Paul Strebel has the best of both worlds.
A certified financial planner, certified public accountant, certified business coach and lecturer at Cornell University, he runs the Strebel Planning Group (www.strebelcpa.com), also located in Ithaca, N.Y. He shares the business with wife Leslie, an advisor, long term care specialist and certified business development coach, and his brother Chris Strebel, CPA, CFS, who runs the office’s tax-planning department. The Strebel family’s commitment to the industry will continue as Paul and Leslie’s daughter Debra will graduate from the CFP program at nearby Alfred State University this year, joining the firm as a planner.
While it might sound like a family affair, the Strebels are supported by a staff of 10, handling client service, administration, compliance, technology and marketing. In business as independent advisors since 1984, Strebel Planning Group regularly advocates giving back to the community it serves, and regularly encourages others to do the same.
Strebel is a firm believer in utilizing the power of research and education, and he not only teaches financial planning and accounting principles but also continues studying them. In so doing, Strebel can boil down macroeconomic theory to show clients how economic issues impact their financial future. Senior Market Advisor recently spoke with him about his business, his outlook and his advice for success in these tough times.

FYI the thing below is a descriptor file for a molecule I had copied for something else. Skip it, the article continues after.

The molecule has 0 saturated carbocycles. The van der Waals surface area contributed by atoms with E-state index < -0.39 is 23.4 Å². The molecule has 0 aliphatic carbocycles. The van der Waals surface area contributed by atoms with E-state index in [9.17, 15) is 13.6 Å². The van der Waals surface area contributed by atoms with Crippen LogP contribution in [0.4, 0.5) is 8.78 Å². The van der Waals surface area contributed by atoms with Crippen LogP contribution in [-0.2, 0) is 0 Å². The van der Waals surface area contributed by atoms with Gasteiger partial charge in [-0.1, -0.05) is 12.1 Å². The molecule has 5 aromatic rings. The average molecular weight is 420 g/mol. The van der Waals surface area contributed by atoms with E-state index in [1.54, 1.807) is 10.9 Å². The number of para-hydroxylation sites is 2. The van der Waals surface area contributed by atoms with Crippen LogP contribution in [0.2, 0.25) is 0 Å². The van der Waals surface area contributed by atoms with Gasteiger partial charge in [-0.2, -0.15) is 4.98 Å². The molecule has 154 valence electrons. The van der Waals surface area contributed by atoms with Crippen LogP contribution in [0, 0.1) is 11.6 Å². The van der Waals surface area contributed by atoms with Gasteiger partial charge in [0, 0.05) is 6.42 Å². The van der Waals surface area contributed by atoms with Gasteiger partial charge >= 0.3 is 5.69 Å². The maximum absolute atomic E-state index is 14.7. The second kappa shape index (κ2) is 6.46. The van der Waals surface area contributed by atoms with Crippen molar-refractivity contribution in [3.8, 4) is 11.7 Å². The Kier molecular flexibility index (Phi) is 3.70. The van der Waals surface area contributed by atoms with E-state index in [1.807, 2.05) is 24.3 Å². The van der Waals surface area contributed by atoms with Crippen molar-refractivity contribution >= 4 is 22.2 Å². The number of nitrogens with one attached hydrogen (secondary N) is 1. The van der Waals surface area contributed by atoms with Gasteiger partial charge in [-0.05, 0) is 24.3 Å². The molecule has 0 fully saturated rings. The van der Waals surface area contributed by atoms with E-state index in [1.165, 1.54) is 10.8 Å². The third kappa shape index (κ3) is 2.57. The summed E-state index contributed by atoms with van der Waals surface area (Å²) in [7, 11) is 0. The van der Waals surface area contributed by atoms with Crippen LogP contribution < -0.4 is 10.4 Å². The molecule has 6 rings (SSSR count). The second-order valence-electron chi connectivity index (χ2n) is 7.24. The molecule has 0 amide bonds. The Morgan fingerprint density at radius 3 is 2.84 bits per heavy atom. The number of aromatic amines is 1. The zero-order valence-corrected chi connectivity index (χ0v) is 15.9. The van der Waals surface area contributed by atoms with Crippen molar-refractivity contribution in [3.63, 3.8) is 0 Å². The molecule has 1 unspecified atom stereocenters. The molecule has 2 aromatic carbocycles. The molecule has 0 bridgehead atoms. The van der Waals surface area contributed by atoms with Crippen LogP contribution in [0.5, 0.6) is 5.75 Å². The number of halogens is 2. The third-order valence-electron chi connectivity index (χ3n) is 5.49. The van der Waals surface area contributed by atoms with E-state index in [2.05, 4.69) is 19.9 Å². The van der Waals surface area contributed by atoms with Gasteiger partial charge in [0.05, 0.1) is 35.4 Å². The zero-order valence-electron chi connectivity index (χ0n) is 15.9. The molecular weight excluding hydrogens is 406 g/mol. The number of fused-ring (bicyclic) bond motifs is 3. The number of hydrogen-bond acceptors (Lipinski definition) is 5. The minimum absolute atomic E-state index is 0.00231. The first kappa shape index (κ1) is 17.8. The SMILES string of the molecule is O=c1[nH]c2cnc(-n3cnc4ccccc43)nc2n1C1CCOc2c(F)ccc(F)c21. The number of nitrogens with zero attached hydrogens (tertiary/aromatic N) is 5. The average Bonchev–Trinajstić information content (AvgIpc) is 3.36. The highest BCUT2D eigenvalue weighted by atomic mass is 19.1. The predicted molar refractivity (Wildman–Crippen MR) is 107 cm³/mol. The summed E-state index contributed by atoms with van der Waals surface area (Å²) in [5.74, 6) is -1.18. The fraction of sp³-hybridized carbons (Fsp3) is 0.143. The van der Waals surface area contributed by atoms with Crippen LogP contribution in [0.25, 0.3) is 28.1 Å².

SMA: You have a unique perspective within this industry. What is it like to change hats from advisor to educator and vice versa?
Paul Strebel: It’s two very different worlds. The school can be a sanctuary–case studies are theoretical and you can look at the economy and markets through students’ eyes. It’s satisfying and uplifting to influence students and hear how a class has changed their future. It’s very different being employed at a large institution versus managing a 12-person firm where we have control and can make things happen quickly.
SMA: Considering your experience as an educator and your ability to look at the “big picture,” in what ways does that impact or shape your practice? And shape and impact the way you relate to clients and prospects?
PS: While I have a deep understanding of those clients who work in higher education, it’s vital that all advisors transmit confidence and competence in presenting information in a clear, understandable way. As for the economy, it’s no secret that consumers are fearful. I’ve found that it helps being able to give them a long-term picture of markets and what has happened historically. We certainly use this in our communications.
SMA: Talking about the economy, what’s different about this downturn?
PS: One of the consistent challenges is that we can best identify what’s gone on in the markets and economy, only after the fact. This downturn affected all asset classes simultaneously so there were precious few places to run and hide. The speed with which the market dropped also made this unusual. The takeaway is that this is a golden opportunity to start new client relationships.
SMA: What can advisors do to take advantage of this situation?